Moving beyond geopolitics

An employee prepares emergency medical care for patients with suspected coronavirus infection in the Illinsky hospital in Krasnogorsk, outside Moscow in Russia.

An employee prepares emergency medical care for patients with suspected coronavirus infection in the Illinsky hospital in Krasnogorsk, outside Moscow in Russia.   | Photo Credit: Moscow News Agency/ AP

Deeper issues arising due to the pandemic are slowly emerging as the world relaxes lockdown measures. These issues, especially those relating to the convergence of technologies such as biotechnology, genetic engineering and information technology, will have a long-term impact on geopolitics. Underlying most geopolitical issues are technology and data, which are interdependent. National governments, policymakers, and healthcare researchers are using technology and data to plan and improve economic activities, social development, and treat deadly diseases more effectively than ever before.

Changing idea of privacy

Technology and data are now inherently geopolitical. Proper data related to the COVID-19 outbreak were not shared in time, and that is why there is so much anger towards the World Health Organization and China. The nature of technology and data has placed tech giants such as Google, Facebook and Amazon in a commanding position. At one time, these tech giants needed the support of governments everywhere. But now, with their global reach, it is governments that are dependent on them. Access to data on a majority of the population makes these giants stronger when they enter the negotiating room with governments. The current pandemic is a great example of how people across the globe have accepted the idea of their live locations being traced and shared with governments. In India, without much concern for the right to privacy, more than 90 million people have downloaded Aarogya Setu. The pandemic has brought a change in perception on issues like privacy.

Tech giants are taking a leading role in geopolitics, at times playing on their own and sometimes as proxies of nation states to influence policymaking and national regulations. The U.S.-China trade war, the position of governments on Huawei 5G technology, and Facebook’s attempt to implement are a few examples.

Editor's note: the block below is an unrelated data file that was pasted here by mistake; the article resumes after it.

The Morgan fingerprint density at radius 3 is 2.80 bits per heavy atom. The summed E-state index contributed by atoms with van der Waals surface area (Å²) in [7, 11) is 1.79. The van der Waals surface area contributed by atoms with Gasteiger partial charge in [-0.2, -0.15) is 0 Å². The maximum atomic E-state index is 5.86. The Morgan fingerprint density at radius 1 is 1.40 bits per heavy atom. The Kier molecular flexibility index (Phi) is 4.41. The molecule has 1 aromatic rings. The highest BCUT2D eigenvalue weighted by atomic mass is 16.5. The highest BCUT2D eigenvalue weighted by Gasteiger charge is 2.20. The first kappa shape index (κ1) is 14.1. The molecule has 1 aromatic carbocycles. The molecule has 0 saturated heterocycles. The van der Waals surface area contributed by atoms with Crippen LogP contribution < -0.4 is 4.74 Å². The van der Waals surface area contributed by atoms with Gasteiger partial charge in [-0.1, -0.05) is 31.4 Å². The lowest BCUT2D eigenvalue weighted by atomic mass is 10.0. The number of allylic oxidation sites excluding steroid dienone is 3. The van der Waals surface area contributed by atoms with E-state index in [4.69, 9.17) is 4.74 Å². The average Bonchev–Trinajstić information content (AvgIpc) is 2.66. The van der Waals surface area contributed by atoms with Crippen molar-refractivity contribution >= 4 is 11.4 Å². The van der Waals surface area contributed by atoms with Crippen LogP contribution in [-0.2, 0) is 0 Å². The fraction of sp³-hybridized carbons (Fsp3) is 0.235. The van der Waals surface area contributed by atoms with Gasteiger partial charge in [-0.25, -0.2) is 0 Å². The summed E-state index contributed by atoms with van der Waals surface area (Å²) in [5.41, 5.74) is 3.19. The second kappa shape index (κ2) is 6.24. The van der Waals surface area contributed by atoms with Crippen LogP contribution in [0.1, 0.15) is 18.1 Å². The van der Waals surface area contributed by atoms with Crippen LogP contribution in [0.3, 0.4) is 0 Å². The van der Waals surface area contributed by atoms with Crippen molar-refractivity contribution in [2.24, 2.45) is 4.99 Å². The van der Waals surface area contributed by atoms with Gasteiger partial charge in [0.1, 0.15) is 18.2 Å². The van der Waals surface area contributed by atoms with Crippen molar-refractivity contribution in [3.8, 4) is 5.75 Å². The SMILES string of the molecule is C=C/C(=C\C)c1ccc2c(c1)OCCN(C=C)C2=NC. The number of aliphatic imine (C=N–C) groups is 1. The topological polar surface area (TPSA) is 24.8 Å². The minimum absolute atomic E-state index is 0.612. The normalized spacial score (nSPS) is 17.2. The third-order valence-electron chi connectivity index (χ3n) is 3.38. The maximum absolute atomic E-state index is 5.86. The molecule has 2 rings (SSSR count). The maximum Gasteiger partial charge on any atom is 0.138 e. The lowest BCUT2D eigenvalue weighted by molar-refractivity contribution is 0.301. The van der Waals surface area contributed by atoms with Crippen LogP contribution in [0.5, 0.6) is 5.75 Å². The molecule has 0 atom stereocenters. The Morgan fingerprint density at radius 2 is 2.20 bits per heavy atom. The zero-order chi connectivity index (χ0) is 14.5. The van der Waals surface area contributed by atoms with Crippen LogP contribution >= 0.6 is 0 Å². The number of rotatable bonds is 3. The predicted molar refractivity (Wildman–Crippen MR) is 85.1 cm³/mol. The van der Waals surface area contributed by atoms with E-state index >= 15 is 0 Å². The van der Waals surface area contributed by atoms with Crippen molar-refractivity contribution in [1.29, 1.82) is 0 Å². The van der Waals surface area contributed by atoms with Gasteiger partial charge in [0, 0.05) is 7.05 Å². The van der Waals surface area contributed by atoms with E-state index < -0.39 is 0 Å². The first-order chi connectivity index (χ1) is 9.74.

An unprecedented amount of data are being collected by tech giants. The data need to be used towards the welfare of society, but the sharing of data presents many challenges to human rights. COVID-19 is a good example of this. Are we not doing injustice to people by not sharing data in a timely fashion merely due to geopolitical reasons? It is the right of every human being to benefit from the collective data to which he or she contributes.

The current data system is one where the incentives align with the creation and spread of technological innovations but not their governance (think of Cambridge Analytica). Restrictions on the flow of data have increased significantly in the last 7-8 years. Across the world, data protection laws, requirements of data localisation, laws related to weakening of encryption keys and data retention requirements are by and large patchwork. These frameworks are not interoperable. They focus on protection of personal data and privacy and give little thought to the broader impact of data on mobility and social aspects. Data protection frameworks such as the the General Data Protection Regulation of the EU and the CLOUD Act of the U.S. are aimed at putting users in control of their data. But they have issues relating to data localisation and cross-border flow of information. These frameworks have not solved the issues of data sharing. Even the UN has not succeeded in bringing consensus in the preparation of a framework on the norms of behaviour in cyberspace. With data flow set to become more important over time, we need government regulations and standard and inter-operable frameworks to govern issues and address risks emerging from these technological innovations.

Data in the post-COVID world

The post-COVID-19 world is expected to be different. Digital equity will require frameworks relating to governance of technology and data that look beyond geopolitical considerations. We need to distinguish individual data from large global data sets. We cannot extrapolate the current human rights framework to human rights in the digital and biological domain. The current concept of privacy and cross-border flow of information may require significant change. There is a dire need to impose obligations for data flow on countries and tech giants in the larger interest of mankind. We need to establish a baseline of global norms of data governance that go beyond privacy and geopolitical considerations. These norms must focus on mechanisms to leverage data to solve problems and ensure consistency, interoperability, privacy and security. It is the right time for a Parliament select committee to look at the data protection framework. At the same time we need to identify an international body to evolve global norms on data governance.

Anil Taneja is an MBA candidate at the Harvard Business School and Gulshan Rai is former National Cyber Security Coordinator, PMO India

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Printable version | Aug 9, 2020 2:55:55 PM |

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